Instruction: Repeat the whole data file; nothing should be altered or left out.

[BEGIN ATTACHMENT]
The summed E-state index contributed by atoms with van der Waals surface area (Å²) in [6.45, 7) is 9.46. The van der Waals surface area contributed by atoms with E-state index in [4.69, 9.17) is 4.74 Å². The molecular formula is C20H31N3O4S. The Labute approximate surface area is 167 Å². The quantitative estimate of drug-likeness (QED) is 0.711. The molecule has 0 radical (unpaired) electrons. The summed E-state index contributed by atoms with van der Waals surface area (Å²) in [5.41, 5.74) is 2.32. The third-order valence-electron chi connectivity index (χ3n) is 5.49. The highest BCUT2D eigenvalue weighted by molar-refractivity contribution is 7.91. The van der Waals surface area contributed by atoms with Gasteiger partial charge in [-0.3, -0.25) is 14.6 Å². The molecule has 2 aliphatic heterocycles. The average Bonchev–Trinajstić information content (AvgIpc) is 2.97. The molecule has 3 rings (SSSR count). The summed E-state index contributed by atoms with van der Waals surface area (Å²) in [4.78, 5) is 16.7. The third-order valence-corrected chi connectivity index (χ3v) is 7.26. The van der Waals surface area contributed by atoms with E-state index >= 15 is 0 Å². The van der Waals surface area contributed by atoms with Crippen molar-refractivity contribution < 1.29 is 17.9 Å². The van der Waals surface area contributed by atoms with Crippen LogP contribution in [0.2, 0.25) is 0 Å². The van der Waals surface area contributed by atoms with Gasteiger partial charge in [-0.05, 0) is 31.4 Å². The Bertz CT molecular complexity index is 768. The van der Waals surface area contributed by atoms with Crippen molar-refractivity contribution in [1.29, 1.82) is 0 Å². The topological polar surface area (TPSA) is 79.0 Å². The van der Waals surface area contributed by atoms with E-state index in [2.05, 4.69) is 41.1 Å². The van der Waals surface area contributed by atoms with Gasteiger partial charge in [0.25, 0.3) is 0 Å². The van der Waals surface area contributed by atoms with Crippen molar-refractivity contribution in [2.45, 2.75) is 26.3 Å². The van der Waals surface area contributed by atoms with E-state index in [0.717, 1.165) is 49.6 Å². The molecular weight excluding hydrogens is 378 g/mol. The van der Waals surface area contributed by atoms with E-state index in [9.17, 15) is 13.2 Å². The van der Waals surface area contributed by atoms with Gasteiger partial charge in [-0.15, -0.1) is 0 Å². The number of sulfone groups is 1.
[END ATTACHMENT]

The summed E-state index contributed by atoms with van der Waals surface area (Å²) in [6.45, 7) is 9.46. The van der Waals surface area contributed by atoms with E-state index in [4.69, 9.17) is 4.74 Å². The molecular formula is C20H31N3O4S. The Labute approximate surface area is 167 Å². The quantitative estimate of drug-likeness (QED) is 0.711. The molecule has 0 radical (unpaired) electrons. The summed E-state index contributed by atoms with van der Waals surface area (Å²) in [5.41, 5.74) is 2.32. The third-order valence-electron chi connectivity index (χ3n) is 5.49. The highest BCUT2D eigenvalue weighted by molar-refractivity contribution is 7.91. The van der Waals surface area contributed by atoms with Gasteiger partial charge in [-0.3, -0.25) is 14.6 Å². The molecule has 2 aliphatic heterocycles. The average Bonchev–Trinajstić information content (AvgIpc) is 2.97. The molecule has 3 rings (SSSR count). The summed E-state index contributed by atoms with van der Waals surface area (Å²) in [4.78, 5) is 16.7. The third-order valence-corrected chi connectivity index (χ3v) is 7.26. The van der Waals surface area contributed by atoms with E-state index >= 15 is 0 Å². The van der Waals surface area contributed by atoms with Crippen molar-refractivity contribution < 1.29 is 17.9 Å². The van der Waals surface area contributed by atoms with Crippen LogP contribution in [0.2, 0.25) is 0 Å². The van der Waals surface area contributed by atoms with Gasteiger partial charge in [-0.05, 0) is 31.4 Å². The Bertz CT molecular complexity index is 768. The van der Waals surface area contributed by atoms with Crippen molar-refractivity contribution in [1.29, 1.82) is 0 Å². The topological polar surface area (TPSA) is 79.0 Å². The van der Waals surface area contributed by atoms with E-state index in [2.05, 4.69) is 41.1 Å². The van der Waals surface area contributed by atoms with Gasteiger partial charge in [0.25, 0.3) is 0 Å². The van der Waals surface area contributed by atoms with Crippen molar-refractivity contribution in [2.45, 2.75) is 26.3 Å². The van der Waals surface area contributed by atoms with E-state index in [0.717, 1.165) is 49.6 Å². The molecular weight excluding hydrogens is 378 g/mol. The van der Waals surface area contributed by atoms with E-state index in [9.17, 15) is 13.2 Å². The van der Waals surface area contributed by atoms with Gasteiger partial charge in [-0.15, -0.1) is 0 Å². The number of sulfone groups is 1.